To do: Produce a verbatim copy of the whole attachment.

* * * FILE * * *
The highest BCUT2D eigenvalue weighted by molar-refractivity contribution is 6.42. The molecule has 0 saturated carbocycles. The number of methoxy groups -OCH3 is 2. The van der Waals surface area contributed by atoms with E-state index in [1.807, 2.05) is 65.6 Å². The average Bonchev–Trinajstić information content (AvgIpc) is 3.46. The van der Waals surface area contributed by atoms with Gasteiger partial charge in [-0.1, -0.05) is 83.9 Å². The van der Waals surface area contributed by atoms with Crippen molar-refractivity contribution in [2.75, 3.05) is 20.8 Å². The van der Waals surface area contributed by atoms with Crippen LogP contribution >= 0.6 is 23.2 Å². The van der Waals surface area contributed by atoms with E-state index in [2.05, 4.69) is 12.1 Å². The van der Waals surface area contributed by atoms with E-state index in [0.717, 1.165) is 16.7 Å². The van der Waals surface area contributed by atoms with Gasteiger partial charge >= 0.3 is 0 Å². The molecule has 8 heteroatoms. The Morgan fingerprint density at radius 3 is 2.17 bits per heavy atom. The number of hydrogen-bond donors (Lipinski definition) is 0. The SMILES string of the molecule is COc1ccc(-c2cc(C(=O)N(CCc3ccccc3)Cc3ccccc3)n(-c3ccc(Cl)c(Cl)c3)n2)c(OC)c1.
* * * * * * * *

The highest BCUT2D eigenvalue weighted by molar-refractivity contribution is 6.42. The molecule has 0 saturated carbocycles. The number of methoxy groups -OCH3 is 2. The van der Waals surface area contributed by atoms with E-state index in [1.807, 2.05) is 65.6 Å². The average Bonchev–Trinajstić information content (AvgIpc) is 3.46. The van der Waals surface area contributed by atoms with Gasteiger partial charge in [-0.1, -0.05) is 83.9 Å². The van der Waals surface area contributed by atoms with Crippen molar-refractivity contribution in [2.75, 3.05) is 20.8 Å². The van der Waals surface area contributed by atoms with Crippen LogP contribution >= 0.6 is 23.2 Å². The van der Waals surface area contributed by atoms with E-state index in [2.05, 4.69) is 12.1 Å². The van der Waals surface area contributed by atoms with E-state index in [0.717, 1.165) is 16.7 Å². The van der Waals surface area contributed by atoms with Gasteiger partial charge >= 0.3 is 0 Å². The molecule has 8 heteroatoms. The Morgan fingerprint density at radius 3 is 2.17 bits per heavy atom. The number of hydrogen-bond donors (Lipinski definition) is 0. The SMILES string of the molecule is COc1ccc(-c2cc(C(=O)N(CCc3ccccc3)Cc3ccccc3)n(-c3ccc(Cl)c(Cl)c3)n2)c(OC)c1.